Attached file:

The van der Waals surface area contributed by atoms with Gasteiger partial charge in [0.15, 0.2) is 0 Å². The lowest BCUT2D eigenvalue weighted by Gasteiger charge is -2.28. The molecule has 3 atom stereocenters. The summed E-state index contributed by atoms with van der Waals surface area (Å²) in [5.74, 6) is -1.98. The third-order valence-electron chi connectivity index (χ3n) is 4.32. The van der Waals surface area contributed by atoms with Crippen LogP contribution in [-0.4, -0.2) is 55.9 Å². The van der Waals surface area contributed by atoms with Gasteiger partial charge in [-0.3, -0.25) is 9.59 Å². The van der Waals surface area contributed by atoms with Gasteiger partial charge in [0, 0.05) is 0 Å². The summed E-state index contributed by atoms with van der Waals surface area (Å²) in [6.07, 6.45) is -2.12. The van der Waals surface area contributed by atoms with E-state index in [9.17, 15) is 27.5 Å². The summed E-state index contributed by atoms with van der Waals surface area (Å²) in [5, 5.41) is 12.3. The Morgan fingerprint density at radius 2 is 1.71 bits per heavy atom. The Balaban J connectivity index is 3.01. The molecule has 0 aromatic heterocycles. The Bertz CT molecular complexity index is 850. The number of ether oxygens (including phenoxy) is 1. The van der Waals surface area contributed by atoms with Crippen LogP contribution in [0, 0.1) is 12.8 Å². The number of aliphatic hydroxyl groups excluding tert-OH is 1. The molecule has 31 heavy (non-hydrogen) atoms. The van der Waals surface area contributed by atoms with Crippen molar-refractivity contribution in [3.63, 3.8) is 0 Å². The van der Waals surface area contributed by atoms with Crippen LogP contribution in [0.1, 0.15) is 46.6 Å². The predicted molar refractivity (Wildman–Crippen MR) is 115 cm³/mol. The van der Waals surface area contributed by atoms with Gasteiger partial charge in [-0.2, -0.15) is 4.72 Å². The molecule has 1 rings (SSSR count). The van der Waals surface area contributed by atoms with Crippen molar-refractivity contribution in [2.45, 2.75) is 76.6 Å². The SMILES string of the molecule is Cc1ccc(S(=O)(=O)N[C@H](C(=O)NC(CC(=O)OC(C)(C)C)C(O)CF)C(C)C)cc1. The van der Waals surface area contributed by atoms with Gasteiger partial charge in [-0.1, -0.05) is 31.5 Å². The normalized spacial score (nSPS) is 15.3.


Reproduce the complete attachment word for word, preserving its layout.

The van der Waals surface area contributed by atoms with Gasteiger partial charge in [0.15, 0.2) is 0 Å². The lowest BCUT2D eigenvalue weighted by Gasteiger charge is -2.28. The molecule has 3 atom stereocenters. The summed E-state index contributed by atoms with van der Waals surface area (Å²) in [5.74, 6) is -1.98. The third-order valence-electron chi connectivity index (χ3n) is 4.32. The van der Waals surface area contributed by atoms with Crippen LogP contribution in [-0.4, -0.2) is 55.9 Å². The van der Waals surface area contributed by atoms with Gasteiger partial charge in [-0.3, -0.25) is 9.59 Å². The van der Waals surface area contributed by atoms with Gasteiger partial charge in [0, 0.05) is 0 Å². The summed E-state index contributed by atoms with van der Waals surface area (Å²) in [6.07, 6.45) is -2.12. The van der Waals surface area contributed by atoms with E-state index in [9.17, 15) is 27.5 Å². The summed E-state index contributed by atoms with van der Waals surface area (Å²) in [5, 5.41) is 12.3. The Morgan fingerprint density at radius 2 is 1.71 bits per heavy atom. The Balaban J connectivity index is 3.01. The molecule has 0 aromatic heterocycles. The Bertz CT molecular complexity index is 850. The number of ether oxygens (including phenoxy) is 1. The van der Waals surface area contributed by atoms with Crippen LogP contribution in [0, 0.1) is 12.8 Å². The number of aliphatic hydroxyl groups excluding tert-OH is 1. The molecule has 31 heavy (non-hydrogen) atoms. The van der Waals surface area contributed by atoms with Crippen molar-refractivity contribution in [3.63, 3.8) is 0 Å². The van der Waals surface area contributed by atoms with Crippen LogP contribution in [0.1, 0.15) is 46.6 Å². The predicted molar refractivity (Wildman–Crippen MR) is 115 cm³/mol. The van der Waals surface area contributed by atoms with Gasteiger partial charge in [-0.2, -0.15) is 4.72 Å². The molecule has 1 rings (SSSR count). The van der Waals surface area contributed by atoms with Crippen molar-refractivity contribution in [2.45, 2.75) is 76.6 Å². The SMILES string of the molecule is Cc1ccc(S(=O)(=O)N[C@H](C(=O)NC(CC(=O)OC(C)(C)C)C(O)CF)C(C)C)cc1. The van der Waals surface area contributed by atoms with Gasteiger partial charge in [-0.1, -0.05) is 31.5 Å². The normalized spacial score (nSPS) is 15.3.